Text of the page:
USF’s Salty Science claims first place among women in the ‘World’s Toughest Row’ across the Atlantic
USF's Salty Science rowing team raised awareness for marine conservation and empowered women with their record-breaking win in a race across the Atlantic Ocean.
The University of South Florida rowing team, Salty Science, etched their names in history by finishing first among women in the “World’s Toughest Row.”
Winning wasn’t on their minds when they took home the title, but rather raising awareness for marine conservation and breaking stereotypes for women in STEM (science, technology, engineering, and math).
The Salty Science team was put together by USF professor Chantale Bégin, who was joined by marine biologists Lauren Shea, Isabelle Côté, and Noelle Helder. The team pushed off near the coast of Spain in mid-December to begin their journey.
After 38 days, 18 hours, and 56 minutes and more than 3,000 miles, they completed the race across the Atlantic Ocean, finishing first among women and seventh overall out of 38 teams.
“We ended up being the fastest women by nearly a day,” Bégin said. “To be the first North American (team) to take that title and take the trophy was really exciting.”
Bégin said she and her teammates had no prior rowing experience and took over two years to train and develop strategies, preparing for any possible setbacks they might face.
During the actual race, they encountered many challenges, like a lack of sleep and rough weather.
“Our boat was amazing. But some of these conditions were just too much. And so we broke a lot of things in the first 10 days,” Bégin said. “A big wave came from the side in a very violent way. That wave pinned our two starboard oars under the boat completely.”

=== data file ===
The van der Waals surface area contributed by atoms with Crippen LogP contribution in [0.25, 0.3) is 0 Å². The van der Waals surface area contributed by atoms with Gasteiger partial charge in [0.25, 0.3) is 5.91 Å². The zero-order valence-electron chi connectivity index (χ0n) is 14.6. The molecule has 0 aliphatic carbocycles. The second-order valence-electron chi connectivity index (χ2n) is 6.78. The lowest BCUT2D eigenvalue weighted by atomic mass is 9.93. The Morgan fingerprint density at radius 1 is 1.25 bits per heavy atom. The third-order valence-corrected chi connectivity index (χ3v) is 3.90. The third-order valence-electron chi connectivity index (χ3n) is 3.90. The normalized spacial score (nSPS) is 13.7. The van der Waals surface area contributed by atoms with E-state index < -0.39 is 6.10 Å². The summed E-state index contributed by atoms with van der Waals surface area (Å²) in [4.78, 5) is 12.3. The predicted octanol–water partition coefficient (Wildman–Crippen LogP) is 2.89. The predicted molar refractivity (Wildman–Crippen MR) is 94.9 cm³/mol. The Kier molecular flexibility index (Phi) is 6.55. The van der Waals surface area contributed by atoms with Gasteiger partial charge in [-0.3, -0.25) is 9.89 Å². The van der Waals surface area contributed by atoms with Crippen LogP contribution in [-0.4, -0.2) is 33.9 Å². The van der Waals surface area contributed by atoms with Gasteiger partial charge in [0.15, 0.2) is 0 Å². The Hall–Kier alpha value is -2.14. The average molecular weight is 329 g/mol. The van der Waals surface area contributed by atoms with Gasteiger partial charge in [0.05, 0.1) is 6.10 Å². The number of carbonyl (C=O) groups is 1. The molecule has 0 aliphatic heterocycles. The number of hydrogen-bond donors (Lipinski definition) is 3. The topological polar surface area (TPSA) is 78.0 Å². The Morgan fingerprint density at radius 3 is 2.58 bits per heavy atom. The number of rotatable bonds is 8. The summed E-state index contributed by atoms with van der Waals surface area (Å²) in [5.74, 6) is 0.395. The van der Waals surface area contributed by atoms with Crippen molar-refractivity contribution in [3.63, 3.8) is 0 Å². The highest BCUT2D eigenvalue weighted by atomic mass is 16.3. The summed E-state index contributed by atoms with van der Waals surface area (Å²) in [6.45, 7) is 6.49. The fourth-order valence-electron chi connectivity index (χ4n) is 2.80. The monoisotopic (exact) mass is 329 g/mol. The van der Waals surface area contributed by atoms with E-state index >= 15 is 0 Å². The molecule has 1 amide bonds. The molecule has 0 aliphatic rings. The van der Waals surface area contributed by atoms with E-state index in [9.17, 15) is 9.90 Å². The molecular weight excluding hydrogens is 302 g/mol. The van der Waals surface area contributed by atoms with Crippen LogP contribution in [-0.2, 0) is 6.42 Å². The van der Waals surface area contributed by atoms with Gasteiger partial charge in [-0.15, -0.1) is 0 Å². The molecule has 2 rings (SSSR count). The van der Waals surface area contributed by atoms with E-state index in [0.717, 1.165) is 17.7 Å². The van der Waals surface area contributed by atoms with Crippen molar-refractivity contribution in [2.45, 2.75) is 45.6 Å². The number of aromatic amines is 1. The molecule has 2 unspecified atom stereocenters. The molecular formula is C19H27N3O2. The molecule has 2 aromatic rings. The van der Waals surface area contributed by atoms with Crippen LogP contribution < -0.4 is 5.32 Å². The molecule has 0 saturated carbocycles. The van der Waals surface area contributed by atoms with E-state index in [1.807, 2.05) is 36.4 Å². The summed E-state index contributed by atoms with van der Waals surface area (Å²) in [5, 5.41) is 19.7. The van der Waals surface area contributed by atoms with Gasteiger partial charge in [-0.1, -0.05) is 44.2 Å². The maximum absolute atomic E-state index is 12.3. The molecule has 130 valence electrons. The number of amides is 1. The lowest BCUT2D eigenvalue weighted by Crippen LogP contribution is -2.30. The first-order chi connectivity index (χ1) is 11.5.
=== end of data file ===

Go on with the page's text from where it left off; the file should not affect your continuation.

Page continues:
And once the team was in the middle of the Atlantic, they had to come to terms with the fact that there was no one near to rescue them if conditions got worse.
Bégin said that despite the danger they faced, they couldn’t give up.
“It is not an option to just decide a few hundred miles out that you've had enough and you just want to quit,” Bégin said. “All you can do is push through and make it to the other side in the best way possible.”
While winning is an accomplishment, Bégin said their real goal was to break down barriers and stereotypes by empowering women.
“While we were offshore, a woman said that her six-year-old daughter was obsessed with us. And she thanked us for being such great role models for her daughter in terms of taking on this endurance challenge,” Bégin said. “And, you know, being women in science, that was really touching.”
Those efforts go hand-in-hand with their marine conservation goals.
“If we can inspire one or many people to follow their dream of studying science and becoming a marine biologist and making a difference in that field, that's wonderful,” Bégin said.
“There are solutions; there are a lot of great success stories and conservation. And so to ask the question, ‘how can we do better?’ is the right question to ask. And I think there's a lot of really great organizations that are doing exactly that,” Bégin said.
She added that the Salty Science team have no future plans to embark on another journey across the ocean, but instead will focus their time on resting and inspiring change.
“Perseverance is important. When you face a massive challenge, it can be really paralyzing,” Bégin said. “If you just dive into it and start tackling some parts of it, eventually those can add up and really amount to that huge project.”